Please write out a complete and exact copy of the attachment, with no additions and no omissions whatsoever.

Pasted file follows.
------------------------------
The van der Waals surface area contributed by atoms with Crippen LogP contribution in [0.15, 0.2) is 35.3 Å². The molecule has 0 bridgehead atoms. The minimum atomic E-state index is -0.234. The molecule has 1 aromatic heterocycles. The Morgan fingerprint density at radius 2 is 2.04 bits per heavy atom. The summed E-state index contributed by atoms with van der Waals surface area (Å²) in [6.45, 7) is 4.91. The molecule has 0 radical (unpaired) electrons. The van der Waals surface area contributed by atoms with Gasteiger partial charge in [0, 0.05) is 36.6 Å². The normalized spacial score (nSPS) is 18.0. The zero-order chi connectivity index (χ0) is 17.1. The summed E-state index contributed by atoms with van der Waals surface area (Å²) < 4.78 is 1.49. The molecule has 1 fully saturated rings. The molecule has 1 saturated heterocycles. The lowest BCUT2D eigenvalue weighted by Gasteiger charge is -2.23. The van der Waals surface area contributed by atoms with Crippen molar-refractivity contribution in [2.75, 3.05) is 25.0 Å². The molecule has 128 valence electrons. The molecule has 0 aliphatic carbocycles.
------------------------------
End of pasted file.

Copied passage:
The van der Waals surface area contributed by atoms with Crippen LogP contribution in [0.15, 0.2) is 35.3 Å². The molecule has 0 bridgehead atoms. The minimum atomic E-state index is -0.234. The molecule has 1 aromatic heterocycles. The Morgan fingerprint density at radius 2 is 2.04 bits per heavy atom. The summed E-state index contributed by atoms with van der Waals surface area (Å²) in [6.45, 7) is 4.91. The molecule has 0 radical (unpaired) electrons. The van der Waals surface area contributed by atoms with Gasteiger partial charge in [0, 0.05) is 36.6 Å². The normalized spacial score (nSPS) is 18.0. The zero-order chi connectivity index (χ0) is 17.1. The summed E-state index contributed by atoms with van der Waals surface area (Å²) < 4.78 is 1.49. The molecule has 1 fully saturated rings. The molecule has 1 saturated heterocycles. The lowest BCUT2D eigenvalue weighted by Gasteiger charge is -2.23. The van der Waals surface area contributed by atoms with Crippen molar-refractivity contribution in [2.75, 3.05) is 25.0 Å². The molecule has 128 valence electrons. The molecule has 0 aliphatic carbocycles.